Head Case


University of Colorado football coach Gary Barnett, upset over his team’s 0-4 record, pulled an interesting stunt last month: He removed the school’s buffalo logo from the team’s headgear, leaving his players with unadorned gold helmets. Barnett intended the move as a wake-up call, but for Uni Watch it serves as a handy cue to review the history of helmet embellishments.

The first football helmets, which appeared in the early 1900s, were made of leather. Although some teams painted their lids, solid colors were the norm until 1948, when Los Angeles Rams halfback Fred Gehrke—a former art student—painted ram horns on his team’s helmets. Like all creative pioneers, Gehrke faced his share of challenges, the biggest of which was that the paint kept chipping off during games, necessitating weekly touch-ups. But this problem was solved the following season when the NFL legalized plastic helmets, allowing the design to be baked into the headgear itself (and clearing the way for the avalanche of officially licensed helmet desk lamps, helmet ice buckets, helmet telephones, and helmet dip bowls that have followed).

Although plastics opened the door for widespread use of helmet emblems, many teams were hesitant—a decade after Gehrke painted his first horns, the Giants, Redskins, 49ers, Steelers, Lions, Browns, and Bears still had logo-less helmets. Nowadays, of course, Cleveland is the only NFL team with a solid-color helmet (much to the frustration of CBS, Fox, and ESPN, who’ve never figured out how to show a stylized on-screen graphic of a logo that doesn’t exist), although quite a few college teams—most notably Penn State and Notre Dame—have continued to hold out.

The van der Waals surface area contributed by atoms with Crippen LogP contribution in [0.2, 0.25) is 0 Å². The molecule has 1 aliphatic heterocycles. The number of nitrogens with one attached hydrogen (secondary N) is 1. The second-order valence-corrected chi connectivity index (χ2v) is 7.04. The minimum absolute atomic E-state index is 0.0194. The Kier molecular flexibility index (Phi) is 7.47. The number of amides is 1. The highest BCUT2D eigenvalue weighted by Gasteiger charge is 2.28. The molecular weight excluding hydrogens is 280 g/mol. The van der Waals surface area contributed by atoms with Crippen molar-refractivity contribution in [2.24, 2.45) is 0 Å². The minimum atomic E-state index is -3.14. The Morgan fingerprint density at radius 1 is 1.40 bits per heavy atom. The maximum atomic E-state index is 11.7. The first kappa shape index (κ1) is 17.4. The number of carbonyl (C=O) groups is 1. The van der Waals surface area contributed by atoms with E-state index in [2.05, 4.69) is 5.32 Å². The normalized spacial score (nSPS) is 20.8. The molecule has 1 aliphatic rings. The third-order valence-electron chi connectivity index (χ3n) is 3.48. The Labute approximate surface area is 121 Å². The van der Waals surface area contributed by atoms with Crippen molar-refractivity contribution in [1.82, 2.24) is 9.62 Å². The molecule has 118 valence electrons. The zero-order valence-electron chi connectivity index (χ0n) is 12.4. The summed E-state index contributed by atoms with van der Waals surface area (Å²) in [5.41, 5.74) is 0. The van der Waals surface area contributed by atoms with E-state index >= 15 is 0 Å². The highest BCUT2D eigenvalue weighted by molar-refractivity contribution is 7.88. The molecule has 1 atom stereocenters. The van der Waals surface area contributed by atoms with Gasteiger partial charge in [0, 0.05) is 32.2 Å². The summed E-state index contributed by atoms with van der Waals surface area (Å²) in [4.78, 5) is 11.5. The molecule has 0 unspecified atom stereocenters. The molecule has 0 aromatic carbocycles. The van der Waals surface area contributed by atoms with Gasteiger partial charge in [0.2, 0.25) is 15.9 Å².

As for Colorado, stepped on Uni Watch’s turf by jokingly proposing that Barnett could have made his point more effectively by introducing an alternate logo—an upside-down buffalo, say, or a buffalo with one of those red circle-slash symbols stamped across it. Uni Watch finds this intriguing, because it raises the possibility of alternate helmet designs—one of the few alternate-uniform concepts not yet embraced by the sports world. Is this the start of something? Stay tuned.

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